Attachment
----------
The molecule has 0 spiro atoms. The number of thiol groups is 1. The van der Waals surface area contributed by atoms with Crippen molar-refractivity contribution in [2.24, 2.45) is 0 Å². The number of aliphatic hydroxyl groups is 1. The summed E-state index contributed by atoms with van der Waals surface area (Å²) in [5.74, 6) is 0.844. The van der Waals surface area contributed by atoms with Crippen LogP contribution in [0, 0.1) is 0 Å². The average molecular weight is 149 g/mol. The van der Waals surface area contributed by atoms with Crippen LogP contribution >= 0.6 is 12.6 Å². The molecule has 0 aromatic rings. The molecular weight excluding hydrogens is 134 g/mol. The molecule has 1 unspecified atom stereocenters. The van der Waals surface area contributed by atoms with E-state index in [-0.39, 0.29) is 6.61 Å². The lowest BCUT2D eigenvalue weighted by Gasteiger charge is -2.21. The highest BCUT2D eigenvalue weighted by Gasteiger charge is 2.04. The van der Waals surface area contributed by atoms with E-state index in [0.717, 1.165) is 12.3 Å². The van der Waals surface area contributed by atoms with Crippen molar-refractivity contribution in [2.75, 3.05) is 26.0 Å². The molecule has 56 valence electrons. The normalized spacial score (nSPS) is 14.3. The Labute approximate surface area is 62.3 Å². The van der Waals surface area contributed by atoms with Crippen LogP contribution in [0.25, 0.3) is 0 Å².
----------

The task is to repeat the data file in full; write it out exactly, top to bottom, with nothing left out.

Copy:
The molecule has 0 spiro atoms. The number of thiol groups is 1. The van der Waals surface area contributed by atoms with Crippen molar-refractivity contribution in [2.24, 2.45) is 0 Å². The number of aliphatic hydroxyl groups is 1. The summed E-state index contributed by atoms with van der Waals surface area (Å²) in [5.74, 6) is 0.844. The van der Waals surface area contributed by atoms with Crippen LogP contribution in [0, 0.1) is 0 Å². The average molecular weight is 149 g/mol. The van der Waals surface area contributed by atoms with Crippen LogP contribution >= 0.6 is 12.6 Å². The molecule has 0 aromatic rings. The molecular weight excluding hydrogens is 134 g/mol. The molecule has 1 unspecified atom stereocenters. The van der Waals surface area contributed by atoms with E-state index in [-0.39, 0.29) is 6.61 Å². The lowest BCUT2D eigenvalue weighted by Gasteiger charge is -2.21. The highest BCUT2D eigenvalue weighted by Gasteiger charge is 2.04. The van der Waals surface area contributed by atoms with E-state index in [0.717, 1.165) is 12.3 Å². The van der Waals surface area contributed by atoms with Crippen molar-refractivity contribution in [2.75, 3.05) is 26.0 Å². The molecule has 56 valence electrons. The normalized spacial score (nSPS) is 14.3. The Labute approximate surface area is 62.3 Å². The van der Waals surface area contributed by atoms with Crippen LogP contribution in [0.25, 0.3) is 0 Å².